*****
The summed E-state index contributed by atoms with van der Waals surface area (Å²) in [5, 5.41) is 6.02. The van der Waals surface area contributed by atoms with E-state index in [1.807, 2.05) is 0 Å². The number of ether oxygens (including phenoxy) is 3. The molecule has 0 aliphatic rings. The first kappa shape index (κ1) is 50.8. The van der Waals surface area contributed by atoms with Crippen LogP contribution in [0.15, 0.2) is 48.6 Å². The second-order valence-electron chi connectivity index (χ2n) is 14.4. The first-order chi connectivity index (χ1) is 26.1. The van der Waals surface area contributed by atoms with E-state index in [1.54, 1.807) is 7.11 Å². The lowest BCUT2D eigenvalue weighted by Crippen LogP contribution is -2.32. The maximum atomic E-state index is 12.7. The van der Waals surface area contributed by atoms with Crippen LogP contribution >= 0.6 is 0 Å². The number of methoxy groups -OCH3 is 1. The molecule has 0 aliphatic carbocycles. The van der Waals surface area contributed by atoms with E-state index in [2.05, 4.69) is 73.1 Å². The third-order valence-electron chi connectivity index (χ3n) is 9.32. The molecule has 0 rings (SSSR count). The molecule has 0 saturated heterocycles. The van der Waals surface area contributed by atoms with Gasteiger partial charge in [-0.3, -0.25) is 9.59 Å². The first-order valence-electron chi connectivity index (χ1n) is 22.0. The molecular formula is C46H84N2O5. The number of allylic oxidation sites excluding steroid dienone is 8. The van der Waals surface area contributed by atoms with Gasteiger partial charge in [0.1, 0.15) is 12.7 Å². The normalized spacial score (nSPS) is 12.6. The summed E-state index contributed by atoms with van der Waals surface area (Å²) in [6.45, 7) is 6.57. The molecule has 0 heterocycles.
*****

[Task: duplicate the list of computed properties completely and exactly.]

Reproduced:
The summed E-state index contributed by atoms with van der Waals surface area (Å²) in [5, 5.41) is 6.02. The van der Waals surface area contributed by atoms with E-state index in [1.807, 2.05) is 0 Å². The number of ether oxygens (including phenoxy) is 3. The molecule has 0 aliphatic rings. The first kappa shape index (κ1) is 50.8. The van der Waals surface area contributed by atoms with Crippen LogP contribution in [0.15, 0.2) is 48.6 Å². The second-order valence-electron chi connectivity index (χ2n) is 14.4. The first-order chi connectivity index (χ1) is 26.1. The van der Waals surface area contributed by atoms with E-state index in [1.54, 1.807) is 7.11 Å². The lowest BCUT2D eigenvalue weighted by Crippen LogP contribution is -2.32. The maximum atomic E-state index is 12.7. The van der Waals surface area contributed by atoms with Crippen LogP contribution >= 0.6 is 0 Å². The number of methoxy groups -OCH3 is 1. The molecule has 0 aliphatic carbocycles. The van der Waals surface area contributed by atoms with E-state index in [2.05, 4.69) is 73.1 Å². The third-order valence-electron chi connectivity index (χ3n) is 9.32. The molecule has 0 rings (SSSR count). The molecule has 0 saturated heterocycles. The van der Waals surface area contributed by atoms with Gasteiger partial charge in [-0.3, -0.25) is 9.59 Å². The first-order valence-electron chi connectivity index (χ1n) is 22.0. The molecular formula is C46H84N2O5. The number of allylic oxidation sites excluding steroid dienone is 8. The van der Waals surface area contributed by atoms with Gasteiger partial charge in [0.1, 0.15) is 12.7 Å². The normalized spacial score (nSPS) is 12.6. The summed E-state index contributed by atoms with van der Waals surface area (Å²) in [6.45, 7) is 6.57. The molecule has 0 heterocycles.